There are several factors influencing the need for alimony, and each case can vary in terms of whether or not it’s needed.

It may include these factors:

• Necessary Time for Education and Employment of Either Party Requiring Support

• Establishment of a Standard of Living During the Marriage

• The Duration of the Marriage

• Age and Physical and Emotional Condition of the Party Requiring Support

• The Ability of Spouse Providing Support to Adequately Support the Other

Divorce in Colorado : Dealing With Child Custody

When dealing with child custody, parents need to know that there are four kinds:

• Joint Physical Custody

• Sole Physical Custody

• Joint Legal Custody

• Sole Legal Custody

“Joint Physical Custody” basically means both parents share the physical responsibilities of tending to the needs of the child(ren). This includes clothing, food, transportation. The child(ren) then carry both addresses, one from the mother, and the other from the father.

“Sole Physical Custody” is different. Only one parent retains those physical rights while the other then upholds what is called “Visitation Rights,” a schedule of time agreed on to allow the non-custodial parent parenting time typically outside of the custodial parent’s home.

“Joint Legal Custody” ‘Legal’ custody is different than ‘physical’ specifically on the fact that the aspect of parenting is more of a long-term concept. The kind of schooling, the kind of doctor, the kind of life the child(ren) will lead: that all revolves around legal custody. Both parents share it when it’s “joint” custody.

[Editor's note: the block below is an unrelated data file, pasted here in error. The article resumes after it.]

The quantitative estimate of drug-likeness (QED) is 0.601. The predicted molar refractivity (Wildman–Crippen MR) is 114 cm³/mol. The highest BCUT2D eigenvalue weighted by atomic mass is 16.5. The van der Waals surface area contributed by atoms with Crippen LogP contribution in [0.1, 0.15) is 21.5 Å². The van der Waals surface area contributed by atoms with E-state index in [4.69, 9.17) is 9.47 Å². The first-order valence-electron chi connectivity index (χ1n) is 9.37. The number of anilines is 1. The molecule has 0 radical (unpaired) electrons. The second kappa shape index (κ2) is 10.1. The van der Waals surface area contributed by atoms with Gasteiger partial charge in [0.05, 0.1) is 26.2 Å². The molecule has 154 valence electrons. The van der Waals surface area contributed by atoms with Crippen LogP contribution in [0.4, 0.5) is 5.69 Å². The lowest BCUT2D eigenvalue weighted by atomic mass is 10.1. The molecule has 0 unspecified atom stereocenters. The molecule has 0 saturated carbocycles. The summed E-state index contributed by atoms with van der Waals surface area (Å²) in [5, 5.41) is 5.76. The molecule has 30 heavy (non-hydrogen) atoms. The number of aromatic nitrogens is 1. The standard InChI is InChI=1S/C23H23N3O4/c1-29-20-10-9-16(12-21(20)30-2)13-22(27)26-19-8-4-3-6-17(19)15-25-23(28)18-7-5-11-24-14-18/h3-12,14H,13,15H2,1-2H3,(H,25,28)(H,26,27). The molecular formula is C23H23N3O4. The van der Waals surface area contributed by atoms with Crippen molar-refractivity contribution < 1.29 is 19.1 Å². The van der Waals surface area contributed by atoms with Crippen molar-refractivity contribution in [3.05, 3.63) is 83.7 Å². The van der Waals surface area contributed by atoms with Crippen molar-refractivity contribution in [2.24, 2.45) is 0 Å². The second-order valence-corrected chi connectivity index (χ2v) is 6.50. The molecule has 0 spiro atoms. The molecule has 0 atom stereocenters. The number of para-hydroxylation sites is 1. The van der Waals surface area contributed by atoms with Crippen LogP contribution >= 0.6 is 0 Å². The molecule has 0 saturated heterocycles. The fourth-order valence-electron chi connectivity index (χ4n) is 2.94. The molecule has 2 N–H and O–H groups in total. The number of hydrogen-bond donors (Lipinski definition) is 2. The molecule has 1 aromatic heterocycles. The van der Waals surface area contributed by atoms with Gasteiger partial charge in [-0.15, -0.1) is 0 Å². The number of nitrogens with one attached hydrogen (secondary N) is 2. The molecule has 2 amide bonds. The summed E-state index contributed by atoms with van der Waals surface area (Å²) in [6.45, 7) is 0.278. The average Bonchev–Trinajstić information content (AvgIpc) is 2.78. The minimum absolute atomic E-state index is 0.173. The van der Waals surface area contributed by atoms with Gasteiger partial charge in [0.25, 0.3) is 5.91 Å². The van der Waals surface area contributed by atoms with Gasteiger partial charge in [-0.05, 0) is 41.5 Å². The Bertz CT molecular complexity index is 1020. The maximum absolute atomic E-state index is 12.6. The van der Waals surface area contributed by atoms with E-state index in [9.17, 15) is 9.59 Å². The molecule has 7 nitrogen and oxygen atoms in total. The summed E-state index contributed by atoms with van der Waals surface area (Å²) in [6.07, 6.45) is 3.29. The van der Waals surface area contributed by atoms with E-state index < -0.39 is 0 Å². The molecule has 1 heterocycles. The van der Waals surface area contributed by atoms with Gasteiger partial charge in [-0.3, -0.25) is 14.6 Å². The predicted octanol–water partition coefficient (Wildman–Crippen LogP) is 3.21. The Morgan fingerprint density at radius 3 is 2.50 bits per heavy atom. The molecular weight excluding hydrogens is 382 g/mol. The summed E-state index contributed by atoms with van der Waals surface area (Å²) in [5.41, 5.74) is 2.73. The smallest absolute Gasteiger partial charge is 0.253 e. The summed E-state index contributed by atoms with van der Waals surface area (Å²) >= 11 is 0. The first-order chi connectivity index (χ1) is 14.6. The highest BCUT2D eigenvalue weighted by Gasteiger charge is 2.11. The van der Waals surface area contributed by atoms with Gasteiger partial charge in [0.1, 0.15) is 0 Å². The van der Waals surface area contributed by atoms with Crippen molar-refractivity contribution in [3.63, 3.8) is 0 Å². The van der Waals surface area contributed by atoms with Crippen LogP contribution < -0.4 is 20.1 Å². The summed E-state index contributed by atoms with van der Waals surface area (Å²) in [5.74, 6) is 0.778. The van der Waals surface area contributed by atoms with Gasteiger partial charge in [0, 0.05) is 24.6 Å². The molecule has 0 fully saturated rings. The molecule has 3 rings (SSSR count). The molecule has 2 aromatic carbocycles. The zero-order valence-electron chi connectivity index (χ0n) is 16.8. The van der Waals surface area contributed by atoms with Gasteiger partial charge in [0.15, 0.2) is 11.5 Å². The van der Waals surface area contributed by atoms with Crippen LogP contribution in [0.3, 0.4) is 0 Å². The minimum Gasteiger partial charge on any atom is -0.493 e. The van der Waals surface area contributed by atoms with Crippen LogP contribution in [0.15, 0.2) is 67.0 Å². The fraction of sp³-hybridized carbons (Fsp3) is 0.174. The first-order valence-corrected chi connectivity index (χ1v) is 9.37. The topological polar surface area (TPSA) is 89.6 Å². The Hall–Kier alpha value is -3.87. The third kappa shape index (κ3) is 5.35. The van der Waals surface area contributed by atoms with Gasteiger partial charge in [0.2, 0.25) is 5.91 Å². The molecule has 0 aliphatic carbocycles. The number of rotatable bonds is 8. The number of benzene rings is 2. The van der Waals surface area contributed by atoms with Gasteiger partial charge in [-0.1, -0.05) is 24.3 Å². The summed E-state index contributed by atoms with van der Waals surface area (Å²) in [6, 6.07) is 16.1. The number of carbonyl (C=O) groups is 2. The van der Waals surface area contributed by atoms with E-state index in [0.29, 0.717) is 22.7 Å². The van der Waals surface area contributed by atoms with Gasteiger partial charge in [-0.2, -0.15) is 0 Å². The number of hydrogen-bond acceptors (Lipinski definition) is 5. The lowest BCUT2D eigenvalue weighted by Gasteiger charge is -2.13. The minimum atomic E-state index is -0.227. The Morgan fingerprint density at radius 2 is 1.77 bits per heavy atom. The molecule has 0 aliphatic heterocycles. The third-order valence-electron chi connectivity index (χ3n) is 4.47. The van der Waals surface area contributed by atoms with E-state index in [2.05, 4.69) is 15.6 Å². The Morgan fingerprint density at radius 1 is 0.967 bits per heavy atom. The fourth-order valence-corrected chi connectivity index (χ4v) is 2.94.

“Sole Legal Custody” is obviously when only one parent retains those rights. The other parent, however, does not.

Divorce in Colorado : How to Determine Child Support If Necessary

For the state of Colorado, the method of child support handled revolves around the Income Shares Model, and always the non-custodial parent is the one responsible for it. Income Shares basically means a combination of W2’s to determine the correct amount of child support.

However, both parents can come to a financial agreement if they choose to. But in the event that an agreement isn’t possible, the court may step in and enforce the Income Shares Model for a child support order.